UPDATED :: In over 10 years as a key player in more than 40 successful openings and long term success of bars, restaurants and nightclubs, I have seen a lot of competitors fail. As much as I’d like to claim we “killed the competition,” often they actually kill themselves, sometimes before they even open.
Following are the Top 10 key reasons bars, restaurants and nightclubs fail. We are currently offering a free consultation to help in any areas needed!
TOP 10 REASONS FOR FAILURE
(1) The restaurateur/owner does not understand what business they are actually in. Their fantasy does not match the reality of running a successful operation. No one thinks they can hang a sign and have a dental practice with no training because they brush their teeth every day, but many people think they can launch and run a restaurant or bar because they like to go out for dinner and drinks, or maybe they worked in a bar for a while. There’s much more needed to succeed.
(2) Typically when developing the restaurant too much is spent on construction, equipment and decor and not enough on staffing, training and marketing. Many new owners love to spend on “things” and are reluctant to spend on people which are the #1 key to a good guest experience.
(3) Careful research is not done prior to opening on politics in the community, and vital relationships are not forged with people in local power positions (over your liquor license and inspections for example!) Particularly, beverage driven venues can set themselves up for constant trouble from authorities once they are open. “Connected” experts are needed on the team, as no single person or owner knows enough about the various players and issues. This is survival stuff that all too few pay enough attention to!
(4) Concept Development is not led by someone with a successful track record of launching multiple bars and restaurants, so the right concept is not chosen to fit the demands of the market and the team fails to maximize the best opportunities to make money at the particular site and in the various desired target markets.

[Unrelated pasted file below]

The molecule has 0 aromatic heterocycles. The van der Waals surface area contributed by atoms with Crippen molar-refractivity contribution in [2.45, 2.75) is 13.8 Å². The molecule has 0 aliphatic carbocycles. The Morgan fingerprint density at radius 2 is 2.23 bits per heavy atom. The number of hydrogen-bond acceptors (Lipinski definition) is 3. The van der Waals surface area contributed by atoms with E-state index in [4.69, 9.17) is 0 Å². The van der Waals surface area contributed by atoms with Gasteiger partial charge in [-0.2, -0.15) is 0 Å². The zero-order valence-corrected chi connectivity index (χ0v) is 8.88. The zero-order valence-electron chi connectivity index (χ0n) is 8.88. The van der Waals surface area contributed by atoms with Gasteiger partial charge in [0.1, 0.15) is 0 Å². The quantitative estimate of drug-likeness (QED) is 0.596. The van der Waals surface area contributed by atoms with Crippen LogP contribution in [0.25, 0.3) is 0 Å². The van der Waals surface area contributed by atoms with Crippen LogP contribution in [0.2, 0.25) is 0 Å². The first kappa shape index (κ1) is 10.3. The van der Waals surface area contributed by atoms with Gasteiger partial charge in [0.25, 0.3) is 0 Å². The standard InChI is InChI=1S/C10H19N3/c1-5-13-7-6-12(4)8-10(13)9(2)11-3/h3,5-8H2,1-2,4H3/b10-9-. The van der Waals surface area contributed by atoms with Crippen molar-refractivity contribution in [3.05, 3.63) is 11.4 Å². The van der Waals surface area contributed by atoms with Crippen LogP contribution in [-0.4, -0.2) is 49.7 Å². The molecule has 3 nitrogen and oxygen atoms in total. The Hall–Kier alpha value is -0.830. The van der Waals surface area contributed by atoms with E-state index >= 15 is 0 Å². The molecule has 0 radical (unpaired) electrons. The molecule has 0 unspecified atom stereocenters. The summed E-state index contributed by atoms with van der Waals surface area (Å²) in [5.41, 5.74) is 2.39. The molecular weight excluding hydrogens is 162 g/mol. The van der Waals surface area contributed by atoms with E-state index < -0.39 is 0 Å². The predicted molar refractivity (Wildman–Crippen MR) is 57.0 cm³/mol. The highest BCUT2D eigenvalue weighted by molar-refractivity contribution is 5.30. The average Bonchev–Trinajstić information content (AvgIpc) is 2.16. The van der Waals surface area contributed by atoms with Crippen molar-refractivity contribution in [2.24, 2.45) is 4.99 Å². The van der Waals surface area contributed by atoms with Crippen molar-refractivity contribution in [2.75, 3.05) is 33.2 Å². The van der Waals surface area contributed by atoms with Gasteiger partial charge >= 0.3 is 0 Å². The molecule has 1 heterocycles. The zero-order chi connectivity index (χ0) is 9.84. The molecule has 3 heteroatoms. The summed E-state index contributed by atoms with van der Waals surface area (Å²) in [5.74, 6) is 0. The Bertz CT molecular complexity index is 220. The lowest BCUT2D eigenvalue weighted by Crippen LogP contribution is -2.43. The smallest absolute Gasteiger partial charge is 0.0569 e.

(5) Four walls marketing (inside the venue) and generating repeat business are given minimal attention when they should be the most important two parts of the marketing mix after opening.
(6) Lights, music, atmosphere (temperature/comfort) are not consistent and appealing. These are simple basics yet hard to maintain. Circling back to point (1), many who open restaurants don’t realize it’s the details that make or break you.
(7) The opening project is under-capitalized due to lack of knowledge about planning hospitality projects. Wishful thinking, deception by contractors, and plain ignorance of costs and likelihood of overruns in certain areas are common reasons budgets run awry and owners/projects run short of money.
(8) The operator fails to effectively identify profitable target customer groups, picks unprofitable groups, or fails to serve the targeted groups adequately. In other words the people aren’t showing up or the people who do show up don’t have enough money in their pockets to pay the bills.
(9) Lack of theft controls, undisciplined operations and unprofessional bookkeeping/accounting lead to failure. It’s nickle and dime business, and those lost coins can add up to put a bar, restaurant or nightclub in a deep hole, even if it seems there is plenty of business coming through the door.
(10) Not staying fresh and current with menus, entertainment, audience preferences, social media and other marketing will make a concept run out of gas. You’re only as good as last week in the hospitality business, particularly with trendier concepts. Keep in mind: Coca Cola still advertises aggressively, so don’t anyone else think they don’t need to!
5 Solutions to avoid the Top 10 Reasons for Failure
(1) Hire experts with proven success in each critical area to help launch and maintain the concept. If you do not have a track record of success yourself, you must work with someone who has.
(2) Use technology everywhere possible to control losses, create efficiencies, maximize marketing and provide the best customer experience.
(3) Prioritize your time and resources toward things that create the most positive guest experience and that means #1 food and beverage quality and #2 nurturing an outstanding staff and #3 creating a fun and delightful environment in the establishment.
(4) Be properly capitalized and add 20% for overages from your original business plan because they will happen more often than not.
(5) Save money and increase odds of success by planning in great detail, researching and running scenarios before the building stage where things get expensive. “Measure twice cut once.”
Interested in learning more? Feel free to contact us for a free consultation to help in any areas needed!
– Tim Borden, A-List Marketing Solutions, Hospitality Development and Marketing Services